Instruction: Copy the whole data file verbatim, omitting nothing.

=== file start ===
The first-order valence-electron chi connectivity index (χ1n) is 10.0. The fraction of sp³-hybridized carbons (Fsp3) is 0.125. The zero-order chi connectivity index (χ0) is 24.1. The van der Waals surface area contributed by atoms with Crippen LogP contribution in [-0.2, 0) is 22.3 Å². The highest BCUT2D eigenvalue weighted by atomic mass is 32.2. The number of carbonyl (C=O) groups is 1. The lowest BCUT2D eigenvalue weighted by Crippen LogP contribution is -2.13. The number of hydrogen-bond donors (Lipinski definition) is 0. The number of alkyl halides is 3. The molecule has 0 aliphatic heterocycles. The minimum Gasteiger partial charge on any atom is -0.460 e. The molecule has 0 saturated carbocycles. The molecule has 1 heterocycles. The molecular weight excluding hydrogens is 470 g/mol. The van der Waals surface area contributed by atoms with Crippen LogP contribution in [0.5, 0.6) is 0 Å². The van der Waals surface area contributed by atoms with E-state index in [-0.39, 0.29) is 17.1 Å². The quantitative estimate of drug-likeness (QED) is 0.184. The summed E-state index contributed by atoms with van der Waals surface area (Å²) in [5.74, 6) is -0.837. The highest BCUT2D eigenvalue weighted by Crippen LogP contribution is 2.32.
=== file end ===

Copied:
The first-order valence-electron chi connectivity index (χ1n) is 10.0. The fraction of sp³-hybridized carbons (Fsp3) is 0.125. The zero-order chi connectivity index (χ0) is 24.1. The van der Waals surface area contributed by atoms with Crippen LogP contribution in [-0.2, 0) is 22.3 Å². The highest BCUT2D eigenvalue weighted by atomic mass is 32.2. The number of carbonyl (C=O) groups is 1. The lowest BCUT2D eigenvalue weighted by Crippen LogP contribution is -2.13. The number of hydrogen-bond donors (Lipinski definition) is 0. The number of alkyl halides is 3. The molecule has 0 aliphatic heterocycles. The minimum Gasteiger partial charge on any atom is -0.460 e. The molecule has 0 saturated carbocycles. The molecule has 1 heterocycles. The molecular weight excluding hydrogens is 470 g/mol. The van der Waals surface area contributed by atoms with Crippen LogP contribution in [0.5, 0.6) is 0 Å². The van der Waals surface area contributed by atoms with E-state index in [-0.39, 0.29) is 17.1 Å². The quantitative estimate of drug-likeness (QED) is 0.184. The summed E-state index contributed by atoms with van der Waals surface area (Å²) in [5.74, 6) is -0.837. The highest BCUT2D eigenvalue weighted by Crippen LogP contribution is 2.32.